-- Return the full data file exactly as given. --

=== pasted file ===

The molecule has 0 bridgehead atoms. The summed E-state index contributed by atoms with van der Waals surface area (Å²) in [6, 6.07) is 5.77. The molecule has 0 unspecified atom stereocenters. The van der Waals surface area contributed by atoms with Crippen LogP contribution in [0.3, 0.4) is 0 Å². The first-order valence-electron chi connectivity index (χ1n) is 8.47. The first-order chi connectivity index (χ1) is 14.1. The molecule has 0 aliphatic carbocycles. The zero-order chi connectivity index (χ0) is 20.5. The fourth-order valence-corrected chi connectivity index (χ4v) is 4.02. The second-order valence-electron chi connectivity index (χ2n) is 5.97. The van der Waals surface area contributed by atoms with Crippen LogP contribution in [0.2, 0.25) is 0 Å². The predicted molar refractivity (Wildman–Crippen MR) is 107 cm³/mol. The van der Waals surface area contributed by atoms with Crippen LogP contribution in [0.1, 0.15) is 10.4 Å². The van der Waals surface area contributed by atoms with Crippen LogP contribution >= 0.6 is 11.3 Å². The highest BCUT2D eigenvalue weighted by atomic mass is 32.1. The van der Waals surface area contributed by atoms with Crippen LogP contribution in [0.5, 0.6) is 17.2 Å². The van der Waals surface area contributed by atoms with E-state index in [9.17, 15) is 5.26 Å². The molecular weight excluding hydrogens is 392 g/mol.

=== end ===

The molecule has 0 bridgehead atoms. The summed E-state index contributed by atoms with van der Waals surface area (Å²) in [6, 6.07) is 5.77. The molecule has 0 unspecified atom stereocenters. The van der Waals surface area contributed by atoms with Crippen LogP contribution in [0.3, 0.4) is 0 Å². The first-order valence-electron chi connectivity index (χ1n) is 8.47. The first-order chi connectivity index (χ1) is 14.1. The molecule has 0 aliphatic carbocycles. The zero-order chi connectivity index (χ0) is 20.5. The fourth-order valence-corrected chi connectivity index (χ4v) is 4.02. The second-order valence-electron chi connectivity index (χ2n) is 5.97. The van der Waals surface area contributed by atoms with Crippen LogP contribution in [0.2, 0.25) is 0 Å². The predicted molar refractivity (Wildman–Crippen MR) is 107 cm³/mol. The van der Waals surface area contributed by atoms with Crippen LogP contribution in [0.1, 0.15) is 10.4 Å². The van der Waals surface area contributed by atoms with Crippen LogP contribution >= 0.6 is 11.3 Å². The highest BCUT2D eigenvalue weighted by atomic mass is 32.1. The van der Waals surface area contributed by atoms with Crippen LogP contribution in [0.5, 0.6) is 17.2 Å². The van der Waals surface area contributed by atoms with E-state index in [9.17, 15) is 5.26 Å². The molecular weight excluding hydrogens is 392 g/mol.